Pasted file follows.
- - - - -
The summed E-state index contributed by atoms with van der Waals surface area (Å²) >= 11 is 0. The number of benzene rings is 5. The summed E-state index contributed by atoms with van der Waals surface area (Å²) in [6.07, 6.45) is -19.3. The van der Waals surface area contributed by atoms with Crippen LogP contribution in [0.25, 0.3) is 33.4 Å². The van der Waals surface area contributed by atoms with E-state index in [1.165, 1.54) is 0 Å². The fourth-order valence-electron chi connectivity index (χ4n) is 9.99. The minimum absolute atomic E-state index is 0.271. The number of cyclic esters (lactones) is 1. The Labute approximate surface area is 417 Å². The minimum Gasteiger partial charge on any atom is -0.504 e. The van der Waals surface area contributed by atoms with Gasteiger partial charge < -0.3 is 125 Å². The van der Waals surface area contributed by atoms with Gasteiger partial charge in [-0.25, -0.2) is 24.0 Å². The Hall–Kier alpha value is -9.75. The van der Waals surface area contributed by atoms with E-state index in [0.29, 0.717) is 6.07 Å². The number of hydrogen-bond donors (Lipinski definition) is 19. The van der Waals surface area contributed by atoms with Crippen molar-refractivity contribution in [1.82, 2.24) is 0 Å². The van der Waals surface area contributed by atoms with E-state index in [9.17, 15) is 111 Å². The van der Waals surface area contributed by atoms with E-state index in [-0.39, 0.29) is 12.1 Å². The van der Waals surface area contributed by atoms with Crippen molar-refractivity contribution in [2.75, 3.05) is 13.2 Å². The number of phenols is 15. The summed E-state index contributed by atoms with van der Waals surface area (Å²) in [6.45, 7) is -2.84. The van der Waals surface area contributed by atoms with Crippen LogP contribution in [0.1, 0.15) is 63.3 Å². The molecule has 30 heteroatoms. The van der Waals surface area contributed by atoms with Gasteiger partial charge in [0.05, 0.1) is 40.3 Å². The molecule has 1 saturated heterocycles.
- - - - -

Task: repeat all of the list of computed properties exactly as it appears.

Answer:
The summed E-state index contributed by atoms with van der Waals surface area (Å²) >= 11 is 0. The number of benzene rings is 5. The summed E-state index contributed by atoms with van der Waals surface area (Å²) in [6.07, 6.45) is -19.3. The van der Waals surface area contributed by atoms with Crippen LogP contribution in [0.25, 0.3) is 33.4 Å². The van der Waals surface area contributed by atoms with E-state index in [1.165, 1.54) is 0 Å². The fourth-order valence-electron chi connectivity index (χ4n) is 9.99. The minimum absolute atomic E-state index is 0.271. The number of cyclic esters (lactones) is 1. The Labute approximate surface area is 417 Å². The minimum Gasteiger partial charge on any atom is -0.504 e. The van der Waals surface area contributed by atoms with Gasteiger partial charge < -0.3 is 125 Å². The van der Waals surface area contributed by atoms with Gasteiger partial charge in [-0.25, -0.2) is 24.0 Å². The Hall–Kier alpha value is -9.75. The van der Waals surface area contributed by atoms with E-state index in [0.29, 0.717) is 6.07 Å². The number of hydrogen-bond donors (Lipinski definition) is 19. The van der Waals surface area contributed by atoms with Crippen molar-refractivity contribution in [1.82, 2.24) is 0 Å². The van der Waals surface area contributed by atoms with E-state index in [9.17, 15) is 111 Å². The van der Waals surface area contributed by atoms with E-state index in [-0.39, 0.29) is 12.1 Å². The van der Waals surface area contributed by atoms with Crippen molar-refractivity contribution in [2.75, 3.05) is 13.2 Å². The number of phenols is 15. The summed E-state index contributed by atoms with van der Waals surface area (Å²) in [6.45, 7) is -2.84. The van der Waals surface area contributed by atoms with Crippen LogP contribution in [0.1, 0.15) is 63.3 Å². The molecule has 30 heteroatoms. The van der Waals surface area contributed by atoms with Gasteiger partial charge in [0.05, 0.1) is 40.3 Å². The molecule has 1 saturated heterocycles.